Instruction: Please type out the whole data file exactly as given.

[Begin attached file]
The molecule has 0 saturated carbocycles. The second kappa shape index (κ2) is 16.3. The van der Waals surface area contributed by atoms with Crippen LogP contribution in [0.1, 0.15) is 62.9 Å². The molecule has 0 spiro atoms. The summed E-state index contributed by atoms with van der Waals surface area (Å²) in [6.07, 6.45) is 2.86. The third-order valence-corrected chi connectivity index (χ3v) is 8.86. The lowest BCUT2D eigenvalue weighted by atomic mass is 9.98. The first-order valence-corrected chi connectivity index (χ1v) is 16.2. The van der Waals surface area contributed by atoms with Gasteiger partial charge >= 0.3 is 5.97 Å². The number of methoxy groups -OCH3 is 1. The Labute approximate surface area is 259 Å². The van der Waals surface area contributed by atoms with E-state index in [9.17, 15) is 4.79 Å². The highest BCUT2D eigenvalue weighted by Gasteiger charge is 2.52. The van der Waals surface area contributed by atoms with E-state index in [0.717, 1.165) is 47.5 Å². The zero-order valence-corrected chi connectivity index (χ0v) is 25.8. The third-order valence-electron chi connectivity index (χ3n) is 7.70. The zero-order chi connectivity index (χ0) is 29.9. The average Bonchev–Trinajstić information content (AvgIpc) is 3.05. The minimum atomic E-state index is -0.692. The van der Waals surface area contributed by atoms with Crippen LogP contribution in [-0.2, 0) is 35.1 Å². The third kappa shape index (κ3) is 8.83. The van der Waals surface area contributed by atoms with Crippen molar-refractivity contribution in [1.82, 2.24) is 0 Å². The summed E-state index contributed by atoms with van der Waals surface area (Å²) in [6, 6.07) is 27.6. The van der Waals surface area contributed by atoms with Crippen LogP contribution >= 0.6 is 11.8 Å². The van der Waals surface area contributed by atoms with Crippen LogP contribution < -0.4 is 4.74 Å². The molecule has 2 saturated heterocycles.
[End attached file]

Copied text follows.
The molecule has 0 saturated carbocycles. The second kappa shape index (κ2) is 16.3. The van der Waals surface area contributed by atoms with Crippen LogP contribution in [0.1, 0.15) is 62.9 Å². The molecule has 0 spiro atoms. The summed E-state index contributed by atoms with van der Waals surface area (Å²) in [6.07, 6.45) is 2.86. The third-order valence-corrected chi connectivity index (χ3v) is 8.86. The lowest BCUT2D eigenvalue weighted by atomic mass is 9.98. The first-order valence-corrected chi connectivity index (χ1v) is 16.2. The van der Waals surface area contributed by atoms with Gasteiger partial charge >= 0.3 is 5.97 Å². The number of methoxy groups -OCH3 is 1. The Labute approximate surface area is 259 Å². The van der Waals surface area contributed by atoms with E-state index in [9.17, 15) is 4.79 Å². The highest BCUT2D eigenvalue weighted by Gasteiger charge is 2.52. The van der Waals surface area contributed by atoms with E-state index in [0.717, 1.165) is 47.5 Å². The zero-order valence-corrected chi connectivity index (χ0v) is 25.8. The third-order valence-electron chi connectivity index (χ3n) is 7.70. The zero-order chi connectivity index (χ0) is 29.9. The average Bonchev–Trinajstić information content (AvgIpc) is 3.05. The minimum atomic E-state index is -0.692. The van der Waals surface area contributed by atoms with Crippen LogP contribution in [-0.2, 0) is 35.1 Å². The third kappa shape index (κ3) is 8.83. The van der Waals surface area contributed by atoms with Crippen molar-refractivity contribution in [1.82, 2.24) is 0 Å². The summed E-state index contributed by atoms with van der Waals surface area (Å²) in [6, 6.07) is 27.6. The van der Waals surface area contributed by atoms with Crippen LogP contribution >= 0.6 is 11.8 Å². The van der Waals surface area contributed by atoms with Crippen LogP contribution < -0.4 is 4.74 Å². The molecule has 2 saturated heterocycles.